Following Olivier Aubin-Mercier’s victory over Jake Matthews last week, Team Canada pigs out at TUF house while Team Australia consoles their teammate.
“At 19-years-old how many other people do you know that have made it as far as you have,” Australian middleweight Vic Grujic asks Matthews. “You know those guys that lose their first fight, a lot of those guys smash it and make it big in the UFC. So, I’m saying you just gotta pick yourself up and learn from your loss.” Grujic fights Luke Harris in the final preliminary match of the tournament.
The following day, Team Australia trains at TUF gym when a hooded individual walks through the room’s double door. It’s none other than UFC light heavyweight champion Jon Jones. “My goal is mainly just to motivate the guys and light a little fire under their butts and just be a little inspiration,” Jones says.
Jones teaches the Australians how to move out of the clinch and land elbows to the head; a technique Grujic says will help him against Harris. Jones says that dedication is the only way to succeed in MMA. “I would give it all I have because, I’ll tell you what, being in the UFC is awesome. It’s really awesome. It’ll changes your life, your family’s life, your future,” Jones said. The youngest champion in UFC history confesses that his application for The Ultimate Fighter was rejected.
Harris says that, because of his age, he has to be more efficient with his training. The 36-year-old Canadian says that he’s “out of his element” fighting in front of big crowds, despite his 10-2 record. “Luke is always calm and composed,” Team Canada coach Patrick Cote said. “If you go inside he’s going to throw you, you’re gonna fly for sure.”
Jones visits TUF house and chows down with the housemates. He reveals that his pre-fight breakfast consists of eggs, fruit, and oatmeal. One hour before the fight he snacks on a protein bar and 20 minutes before the fight he’ll swallow a scoop of honey because it’s a long-lasting, slow-burning source of energy.
Team Australia coach Kyle Noke goes over offensive techniques when pushing an opponent against the fence. He focuses on Grujic, as he is the team’s last chance to get a fighter into the next round. “His biggest weakness is his wrestling, “Noke said. “He’s got really good hands and feet and moves really well. His Jiu Jitsu is really good as well. I think the only thing that’s missing is the ‘in between’ things, his wrestling.”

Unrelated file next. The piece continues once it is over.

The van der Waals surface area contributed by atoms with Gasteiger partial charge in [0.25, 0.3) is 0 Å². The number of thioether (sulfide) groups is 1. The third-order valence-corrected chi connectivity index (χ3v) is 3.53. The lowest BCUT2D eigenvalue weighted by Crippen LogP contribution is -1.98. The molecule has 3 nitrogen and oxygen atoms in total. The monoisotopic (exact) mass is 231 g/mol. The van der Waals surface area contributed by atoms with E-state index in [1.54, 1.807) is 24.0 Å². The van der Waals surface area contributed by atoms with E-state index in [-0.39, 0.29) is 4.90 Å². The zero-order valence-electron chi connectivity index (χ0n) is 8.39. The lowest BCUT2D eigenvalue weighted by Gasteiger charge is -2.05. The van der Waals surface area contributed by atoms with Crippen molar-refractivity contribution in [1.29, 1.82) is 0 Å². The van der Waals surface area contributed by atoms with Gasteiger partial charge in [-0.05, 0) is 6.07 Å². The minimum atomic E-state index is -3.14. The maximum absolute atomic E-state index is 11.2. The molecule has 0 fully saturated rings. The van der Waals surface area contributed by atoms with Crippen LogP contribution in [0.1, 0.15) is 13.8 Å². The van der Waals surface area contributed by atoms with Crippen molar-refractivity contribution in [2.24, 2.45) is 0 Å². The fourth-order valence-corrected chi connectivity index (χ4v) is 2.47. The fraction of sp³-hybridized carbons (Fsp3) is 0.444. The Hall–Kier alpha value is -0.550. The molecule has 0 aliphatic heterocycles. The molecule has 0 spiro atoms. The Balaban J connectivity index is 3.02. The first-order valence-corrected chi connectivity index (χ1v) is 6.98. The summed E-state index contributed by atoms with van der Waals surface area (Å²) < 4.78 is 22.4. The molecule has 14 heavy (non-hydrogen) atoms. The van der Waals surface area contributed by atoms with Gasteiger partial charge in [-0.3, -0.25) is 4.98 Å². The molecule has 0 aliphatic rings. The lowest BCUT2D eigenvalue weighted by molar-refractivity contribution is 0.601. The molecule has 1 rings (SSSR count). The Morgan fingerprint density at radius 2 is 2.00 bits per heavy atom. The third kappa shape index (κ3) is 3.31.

Team Canada gets their own special guest as UFC middleweight Cung Le gives them hands-on training. Le says that the Canadians are more well-rounded that their opponents because they pick up lessons faster. “But, sometimes it’s not how good they are, it’s how much you want it. How much heart they have,” Le added.
Sheldon Westcott, who wears a neck brace after his most recent hospital visit, fears he may never fight again. Dr. Norman Lavoie visits him in the Team Canada locker room and tells the fighter that his right side is weaker than his left side. Whether Westcott fights in the semifinal depends on his next meeting with Dr. Lavoie.
On fight day, Grujic says that he is looking at Harris as an obstacle more than an opponent. He says the toughest battle a fighter faces is in his own mind.
The fight begins with both fighters tentatively circling the Octagon. Grujic lands a left jab and stumbles. He quickly recovers, gets Harris in a clinch and takes him down. From half guard position, Grujic unloads vicious elbows to Harris’ face and referee Yves Lavigne immediately calls the fight.
Grujic wins by TKO and becomes Australia’s third fighter to advance. “To look down and see ‘UFC’ written on my gloves and to know people are watching me after having a victory like that, that fight, my emotions are so strong at the moment it’s hard for me to center on anything in particular,” Grujic said.
On next week’s episode, Dana White will teleconference with each advancing fighter to get their opinion on potential semifinal matches.
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